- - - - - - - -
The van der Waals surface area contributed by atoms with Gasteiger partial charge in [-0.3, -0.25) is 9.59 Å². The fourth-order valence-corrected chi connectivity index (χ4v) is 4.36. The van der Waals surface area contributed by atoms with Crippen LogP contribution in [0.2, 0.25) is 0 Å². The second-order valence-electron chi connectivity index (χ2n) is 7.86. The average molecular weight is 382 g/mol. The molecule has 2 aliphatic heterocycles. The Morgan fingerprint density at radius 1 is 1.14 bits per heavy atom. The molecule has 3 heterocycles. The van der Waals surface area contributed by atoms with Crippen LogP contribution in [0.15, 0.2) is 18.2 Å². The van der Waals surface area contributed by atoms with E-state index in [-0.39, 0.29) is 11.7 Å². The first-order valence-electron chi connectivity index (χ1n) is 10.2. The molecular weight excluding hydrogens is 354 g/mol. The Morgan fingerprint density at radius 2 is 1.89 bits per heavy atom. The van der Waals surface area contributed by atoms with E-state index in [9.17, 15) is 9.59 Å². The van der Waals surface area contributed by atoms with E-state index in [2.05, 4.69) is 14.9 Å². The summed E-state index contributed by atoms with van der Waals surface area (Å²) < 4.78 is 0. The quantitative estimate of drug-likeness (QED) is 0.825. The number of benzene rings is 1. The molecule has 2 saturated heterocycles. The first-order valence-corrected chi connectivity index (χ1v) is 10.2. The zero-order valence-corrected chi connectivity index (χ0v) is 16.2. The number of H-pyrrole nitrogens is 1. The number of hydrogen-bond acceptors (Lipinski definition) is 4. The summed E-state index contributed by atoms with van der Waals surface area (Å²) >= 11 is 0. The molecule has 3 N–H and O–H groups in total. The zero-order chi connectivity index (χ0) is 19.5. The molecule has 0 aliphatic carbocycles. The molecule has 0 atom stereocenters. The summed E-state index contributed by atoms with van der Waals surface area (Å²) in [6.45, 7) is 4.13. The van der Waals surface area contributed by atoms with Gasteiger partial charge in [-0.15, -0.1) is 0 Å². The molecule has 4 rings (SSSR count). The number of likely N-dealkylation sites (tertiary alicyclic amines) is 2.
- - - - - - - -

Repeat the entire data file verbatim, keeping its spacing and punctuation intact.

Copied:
The van der Waals surface area contributed by atoms with Gasteiger partial charge in [-0.3, -0.25) is 9.59 Å². The fourth-order valence-corrected chi connectivity index (χ4v) is 4.36. The van der Waals surface area contributed by atoms with Crippen LogP contribution in [0.2, 0.25) is 0 Å². The second-order valence-electron chi connectivity index (χ2n) is 7.86. The average molecular weight is 382 g/mol. The molecule has 2 aliphatic heterocycles. The Morgan fingerprint density at radius 1 is 1.14 bits per heavy atom. The molecule has 3 heterocycles. The van der Waals surface area contributed by atoms with Crippen LogP contribution in [0.15, 0.2) is 18.2 Å². The van der Waals surface area contributed by atoms with E-state index in [-0.39, 0.29) is 11.7 Å². The first-order valence-electron chi connectivity index (χ1n) is 10.2. The molecular weight excluding hydrogens is 354 g/mol. The Morgan fingerprint density at radius 2 is 1.89 bits per heavy atom. The van der Waals surface area contributed by atoms with E-state index in [9.17, 15) is 9.59 Å². The van der Waals surface area contributed by atoms with E-state index in [2.05, 4.69) is 14.9 Å². The summed E-state index contributed by atoms with van der Waals surface area (Å²) < 4.78 is 0. The quantitative estimate of drug-likeness (QED) is 0.825. The number of benzene rings is 1. The molecule has 2 saturated heterocycles. The first-order valence-corrected chi connectivity index (χ1v) is 10.2. The zero-order valence-corrected chi connectivity index (χ0v) is 16.2. The number of H-pyrrole nitrogens is 1. The number of hydrogen-bond acceptors (Lipinski definition) is 4. The summed E-state index contributed by atoms with van der Waals surface area (Å²) >= 11 is 0. The molecule has 3 N–H and O–H groups in total. The zero-order chi connectivity index (χ0) is 19.5. The molecule has 0 aliphatic carbocycles. The molecule has 0 atom stereocenters. The summed E-state index contributed by atoms with van der Waals surface area (Å²) in [6.45, 7) is 4.13. The van der Waals surface area contributed by atoms with Gasteiger partial charge in [-0.15, -0.1) is 0 Å². The molecule has 4 rings (SSSR count). The number of likely N-dealkylation sites (tertiary alicyclic amines) is 2.